The Indiana Court of Appeals addressed an issue of first impression by holding that out-of-state companies must have an Indiana location before they need to obtain a license under Indiana’s Uniform Consumer Credit Code (IUCCC). Therefore, a collection agency with its principal place of business in another state is only required to obtain a license from the Indiana Secretary under the IUCCC either to take an assignment or to collect on a debt that had been purchased from the original lending institution if that business has a physical location within Indiana.
The plaintiff alleged violations of the Fair Debt Collection Practices Act and the Indiana Deceptive Consumer Sales Act because the debt buyer is not licensed under the IUCCC to take assignments of Indiana debts or to collect on those debts, and it does not otherwise meet the IUCCC’s description of those entities authorized to “undertake direct collection of payments from debtors arising out of consumer loans.” The Court of Appeals determined that the IUCCC’s licensure provision does not apply to the agency because it is a foreign limited liability company with its principal place of business in another state, and it does not have a physical location within Indiana. Because the debt collector was not required to obtain a license under the IUCCC, the trial court’s dismissal of the plaintiff’s claims under the FDCPA and state law was proper.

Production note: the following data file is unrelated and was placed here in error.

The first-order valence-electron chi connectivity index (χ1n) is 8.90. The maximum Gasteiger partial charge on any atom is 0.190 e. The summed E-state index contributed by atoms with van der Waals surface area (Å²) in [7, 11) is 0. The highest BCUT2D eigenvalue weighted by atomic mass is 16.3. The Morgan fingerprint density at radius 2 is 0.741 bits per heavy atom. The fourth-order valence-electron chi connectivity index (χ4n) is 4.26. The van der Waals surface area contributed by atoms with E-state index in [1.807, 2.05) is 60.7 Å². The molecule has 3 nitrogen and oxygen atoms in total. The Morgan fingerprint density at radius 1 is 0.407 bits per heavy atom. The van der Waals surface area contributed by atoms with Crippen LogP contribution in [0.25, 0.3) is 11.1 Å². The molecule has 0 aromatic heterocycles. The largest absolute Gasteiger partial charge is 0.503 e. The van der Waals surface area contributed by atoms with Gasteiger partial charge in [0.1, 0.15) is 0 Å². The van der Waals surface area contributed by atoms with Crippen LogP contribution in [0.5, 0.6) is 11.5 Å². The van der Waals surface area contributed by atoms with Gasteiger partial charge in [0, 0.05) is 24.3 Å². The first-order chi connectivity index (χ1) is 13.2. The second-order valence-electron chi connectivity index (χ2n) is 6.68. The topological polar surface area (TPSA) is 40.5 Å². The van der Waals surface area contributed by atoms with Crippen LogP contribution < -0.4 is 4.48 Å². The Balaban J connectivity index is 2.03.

In reaching this decision, the Court of Appeals of Indiana joined the United States District Court for the Northern District of Indiana’s decisions in rejecting the notion that an out-of-state company accepting assignment of an Indiana consumer loan without physically entering the state must have a loan license. See Scheetz v. PYOD LLC, No. 3:12-CV-811-JD-CAN, 2013 WL 5436943 (N.D. Ind. Sept. 26, 2013); Havens v. Portfolio Investment Exchange, Inc., ___ F. Supp. 2d ___, 2013 WL 6086158 (N.D. Ind. Aug. 15, 2013).